At first the idea was met with disbelief— then with ridicule. To this day Gaia theory is still far from being universally accepted among the scientific community. Although Lovelock was careful to stress that his theory wasn’t suggesting that the Earth was actually alive— only that the Earth system mimics a living, self-regulating entity in some ways— many scientists struggled with the analogy. For a start the Earth doesn’t eat or move purposefully, and it has never displayed any discernible interest in mating with neighbouring planets. It was a difficult concept to reconcile with the traditionalist view that something was alive only if it met certain established criteria, such as being capable of metabolism or growth.

Meanwhile cryobiology research continued. By the time Lovelock left Mill Hill in the early 1960s the freezing and successful reanimation of hamsters using microwave diathermy was almost routine. But there were limitations to the technique. For a start, the temperatures involved never went further than a few degrees below the freezing point of water and only for an hour or so at a time; although in some cases more than 80% of the water in the skin and 60% of the water in the brain had changed to ice, the animals were never 100% frozen. Thus most of the hamsters’ cells were spared the tattering which is characteristic of full ice crystal formation.

The results were certainly dramatic, demonstrating that it is possible to lower complex organisms to below-freezing temperatures and then successfully reanimate them. The knowledge they gained had clear relevance to the aim of improving human health; current medical advances that derive from early cryobiology research include techniques for the storage and transport of human tissues destined for transplant, many aspects of low temperature surgery, and experimental techniques for improving outcomes in resuscitation after cardiac arrest. Though these researchers were not advocating the freezing of dead human bodies or heads for later reanimation, their research did become the basis for just such a movement— a scandal-tainted offshoot of cryobiology known as cryonics.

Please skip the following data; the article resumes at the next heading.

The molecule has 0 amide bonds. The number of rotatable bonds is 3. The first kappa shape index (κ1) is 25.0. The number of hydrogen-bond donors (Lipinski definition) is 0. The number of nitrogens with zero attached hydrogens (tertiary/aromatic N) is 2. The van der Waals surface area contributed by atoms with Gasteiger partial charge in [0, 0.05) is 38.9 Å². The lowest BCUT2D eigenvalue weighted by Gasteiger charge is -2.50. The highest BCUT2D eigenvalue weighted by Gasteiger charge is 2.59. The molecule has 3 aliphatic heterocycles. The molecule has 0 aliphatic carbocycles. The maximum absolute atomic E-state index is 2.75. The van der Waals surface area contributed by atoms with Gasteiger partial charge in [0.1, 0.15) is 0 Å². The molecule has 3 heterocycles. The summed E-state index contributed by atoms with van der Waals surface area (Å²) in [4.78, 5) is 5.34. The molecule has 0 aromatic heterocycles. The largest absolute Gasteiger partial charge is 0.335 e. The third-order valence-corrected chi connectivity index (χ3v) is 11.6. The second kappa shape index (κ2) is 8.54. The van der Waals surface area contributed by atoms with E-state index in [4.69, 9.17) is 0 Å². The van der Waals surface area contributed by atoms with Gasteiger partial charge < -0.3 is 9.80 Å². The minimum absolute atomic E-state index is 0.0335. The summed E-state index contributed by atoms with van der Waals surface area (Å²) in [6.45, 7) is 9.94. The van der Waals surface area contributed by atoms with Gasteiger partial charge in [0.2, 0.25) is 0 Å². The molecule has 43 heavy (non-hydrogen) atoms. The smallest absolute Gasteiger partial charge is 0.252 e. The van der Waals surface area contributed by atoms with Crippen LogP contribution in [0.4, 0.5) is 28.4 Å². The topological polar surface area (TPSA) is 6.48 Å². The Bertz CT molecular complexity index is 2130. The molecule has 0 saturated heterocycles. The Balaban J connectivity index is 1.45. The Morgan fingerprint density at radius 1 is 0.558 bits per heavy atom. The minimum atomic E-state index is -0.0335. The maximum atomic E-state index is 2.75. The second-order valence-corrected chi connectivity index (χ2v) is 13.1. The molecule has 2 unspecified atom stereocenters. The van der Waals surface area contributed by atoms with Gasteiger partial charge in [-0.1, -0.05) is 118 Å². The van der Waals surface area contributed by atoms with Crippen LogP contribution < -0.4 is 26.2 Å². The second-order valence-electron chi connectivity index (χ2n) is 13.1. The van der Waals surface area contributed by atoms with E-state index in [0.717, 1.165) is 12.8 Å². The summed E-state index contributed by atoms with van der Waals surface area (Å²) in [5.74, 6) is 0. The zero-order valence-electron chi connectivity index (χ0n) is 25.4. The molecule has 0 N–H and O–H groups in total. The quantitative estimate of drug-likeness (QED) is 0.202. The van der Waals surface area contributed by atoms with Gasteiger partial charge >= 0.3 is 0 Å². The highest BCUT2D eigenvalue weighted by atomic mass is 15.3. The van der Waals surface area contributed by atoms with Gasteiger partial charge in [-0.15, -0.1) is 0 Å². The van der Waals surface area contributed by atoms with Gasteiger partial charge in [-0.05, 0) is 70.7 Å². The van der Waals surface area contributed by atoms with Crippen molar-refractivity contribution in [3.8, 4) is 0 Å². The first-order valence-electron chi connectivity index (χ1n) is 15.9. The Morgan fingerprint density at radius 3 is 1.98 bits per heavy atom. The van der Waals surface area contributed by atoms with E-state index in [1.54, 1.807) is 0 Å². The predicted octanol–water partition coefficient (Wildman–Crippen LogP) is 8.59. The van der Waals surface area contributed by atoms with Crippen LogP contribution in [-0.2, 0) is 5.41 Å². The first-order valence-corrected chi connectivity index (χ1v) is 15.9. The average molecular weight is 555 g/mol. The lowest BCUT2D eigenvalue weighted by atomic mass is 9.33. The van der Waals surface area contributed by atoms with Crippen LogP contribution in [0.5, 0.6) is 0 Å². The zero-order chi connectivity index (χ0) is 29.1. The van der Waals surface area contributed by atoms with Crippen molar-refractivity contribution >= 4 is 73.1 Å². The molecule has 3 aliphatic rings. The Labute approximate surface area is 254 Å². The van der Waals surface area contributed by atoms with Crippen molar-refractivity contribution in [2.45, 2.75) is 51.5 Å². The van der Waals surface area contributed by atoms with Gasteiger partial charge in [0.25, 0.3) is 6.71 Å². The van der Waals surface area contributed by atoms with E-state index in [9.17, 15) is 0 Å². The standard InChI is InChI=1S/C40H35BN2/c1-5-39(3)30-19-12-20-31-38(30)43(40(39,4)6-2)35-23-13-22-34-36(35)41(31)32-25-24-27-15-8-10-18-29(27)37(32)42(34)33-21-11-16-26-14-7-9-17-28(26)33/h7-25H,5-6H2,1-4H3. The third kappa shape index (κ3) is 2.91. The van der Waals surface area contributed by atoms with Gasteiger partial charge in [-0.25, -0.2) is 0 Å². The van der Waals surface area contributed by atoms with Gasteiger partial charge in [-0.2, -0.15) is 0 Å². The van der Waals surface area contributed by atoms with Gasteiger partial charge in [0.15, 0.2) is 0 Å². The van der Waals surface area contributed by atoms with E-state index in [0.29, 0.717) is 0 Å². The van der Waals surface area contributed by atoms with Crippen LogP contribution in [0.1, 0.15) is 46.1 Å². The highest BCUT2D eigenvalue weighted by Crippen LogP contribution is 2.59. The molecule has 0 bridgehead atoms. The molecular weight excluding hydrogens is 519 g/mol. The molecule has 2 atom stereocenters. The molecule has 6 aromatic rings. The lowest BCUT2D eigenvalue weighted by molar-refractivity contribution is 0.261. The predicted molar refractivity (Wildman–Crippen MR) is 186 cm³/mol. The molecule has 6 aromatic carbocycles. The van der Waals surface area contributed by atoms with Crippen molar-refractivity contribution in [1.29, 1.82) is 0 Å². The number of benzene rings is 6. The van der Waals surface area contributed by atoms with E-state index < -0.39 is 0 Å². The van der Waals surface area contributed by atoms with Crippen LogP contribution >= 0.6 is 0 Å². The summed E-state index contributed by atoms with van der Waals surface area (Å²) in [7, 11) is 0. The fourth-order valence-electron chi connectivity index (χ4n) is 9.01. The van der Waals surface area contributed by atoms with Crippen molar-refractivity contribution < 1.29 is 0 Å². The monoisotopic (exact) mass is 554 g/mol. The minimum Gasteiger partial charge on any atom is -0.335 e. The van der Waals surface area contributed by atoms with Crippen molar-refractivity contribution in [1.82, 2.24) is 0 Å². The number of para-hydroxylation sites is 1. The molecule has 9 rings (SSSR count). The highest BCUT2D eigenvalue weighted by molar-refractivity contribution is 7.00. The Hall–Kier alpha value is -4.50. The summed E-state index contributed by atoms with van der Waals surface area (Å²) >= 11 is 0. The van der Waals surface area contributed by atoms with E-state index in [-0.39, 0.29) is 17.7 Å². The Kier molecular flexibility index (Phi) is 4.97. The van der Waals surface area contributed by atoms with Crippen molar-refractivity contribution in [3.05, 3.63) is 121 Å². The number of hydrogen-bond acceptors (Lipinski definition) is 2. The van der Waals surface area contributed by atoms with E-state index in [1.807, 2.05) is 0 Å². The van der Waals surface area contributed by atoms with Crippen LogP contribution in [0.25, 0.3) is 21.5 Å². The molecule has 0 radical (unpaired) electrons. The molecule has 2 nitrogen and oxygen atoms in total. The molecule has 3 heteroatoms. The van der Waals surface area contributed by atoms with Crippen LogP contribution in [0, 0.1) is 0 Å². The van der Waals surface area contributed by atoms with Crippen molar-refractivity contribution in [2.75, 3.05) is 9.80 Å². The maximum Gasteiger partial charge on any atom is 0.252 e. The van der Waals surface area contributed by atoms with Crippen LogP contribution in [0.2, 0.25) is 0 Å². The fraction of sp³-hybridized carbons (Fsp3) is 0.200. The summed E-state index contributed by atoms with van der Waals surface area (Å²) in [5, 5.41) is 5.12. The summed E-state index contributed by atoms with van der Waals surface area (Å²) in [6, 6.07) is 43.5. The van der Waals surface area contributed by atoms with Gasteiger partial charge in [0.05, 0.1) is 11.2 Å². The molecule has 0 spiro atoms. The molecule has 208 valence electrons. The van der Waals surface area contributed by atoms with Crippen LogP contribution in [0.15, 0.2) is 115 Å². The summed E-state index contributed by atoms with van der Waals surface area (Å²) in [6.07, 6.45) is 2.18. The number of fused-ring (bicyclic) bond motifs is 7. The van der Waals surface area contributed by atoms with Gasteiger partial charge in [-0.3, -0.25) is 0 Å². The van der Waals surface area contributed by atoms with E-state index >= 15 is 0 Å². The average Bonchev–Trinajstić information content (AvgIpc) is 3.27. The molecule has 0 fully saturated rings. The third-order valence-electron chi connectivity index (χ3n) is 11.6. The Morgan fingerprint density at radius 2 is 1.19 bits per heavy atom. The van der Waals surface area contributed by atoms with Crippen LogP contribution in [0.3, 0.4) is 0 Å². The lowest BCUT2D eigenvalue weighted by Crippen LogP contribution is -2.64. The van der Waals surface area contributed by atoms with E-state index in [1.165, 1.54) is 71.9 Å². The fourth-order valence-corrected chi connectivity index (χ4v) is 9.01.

A cryonics patient is prepared for freezing in a vat of dry ice.
A cryonics patient is prepared for freezing in a vat of dry ice.

But attempts to repeat the experiments with larger mammals and at lower temperatures have never been successful. And neither was the phenomenon entirely original: in the natural world numerous critters have been pulling a similar trick for millennia. Fish swim in freezing polar seas with antifreeze proteins in their blood, Wood Frogs’ circulation and breathing stops when they partially freeze during the winter, and even mammals like the Arctic Ground Squirrels can hibernate successfully at temperatures of -3°C, with no need to resort to microwave diathermy for reanimation after months, not minutes, spent at subzero temperatures.

Less spectacular but perhaps more significant experiments in cryobiology were also carried out by Smith’s team. Attempts to reanimate frozen sperm in 1949 were only successful when a mislabeled bottle of preservation solution was later found out to contain glycerol. Glycerol, which lowers the freezing point of water, is widely used to this day as a cryopreservative agent and has been found in many cold-loving creatures in nature. Dr Smith later investigated the phenomenon of supercooling, which involves techniques to prevent the formation of ice crystals in cells despite cooling them to temperatures below the freezing point of water.

Of course Mill Hill did not have a monopoly on ghoulish cryobiology experiments and related research was carried out elsewhere. Notably a researcher at Japan’s Kobe University, Isamu Suda, froze cat brains in solutions containing glycerol for extended periods in the 1960s. When the brains were re-warmed-– up to two and a half years later— brainwave activity was recorded in some of the specimens. Suda, however, was unable ascertain whether frozen cat brains dream of electric mice.

These days ethical considerations limit the scope of such research. Animal experiments still take place at Mill Hill but only under a strict ethical review process which exhaustively balances any possible benefits of the research against actual or potential suffering to the animals involved. It can safely be assumed that the hamster freezing experiments in their original form would be well and truly off-menu.

The potential demonstrated by frozen-hamster research has yet to be fully realised, but perhaps one day Dr. Audrey Smith’s groundbreaking efforts will lay the foundation for powerful new medical procedures. Indeed, a hot over-sized spoon might one day miraculously transform frozen human cadavers back into living, breathing, productive zombies to slave away in the mechanized underworld of the future. Until that long-hoped-for day arrives, perhaps— like James Lovelock— we can console ourselves with the idea that this pioneering work has helped broaden the meaning of life.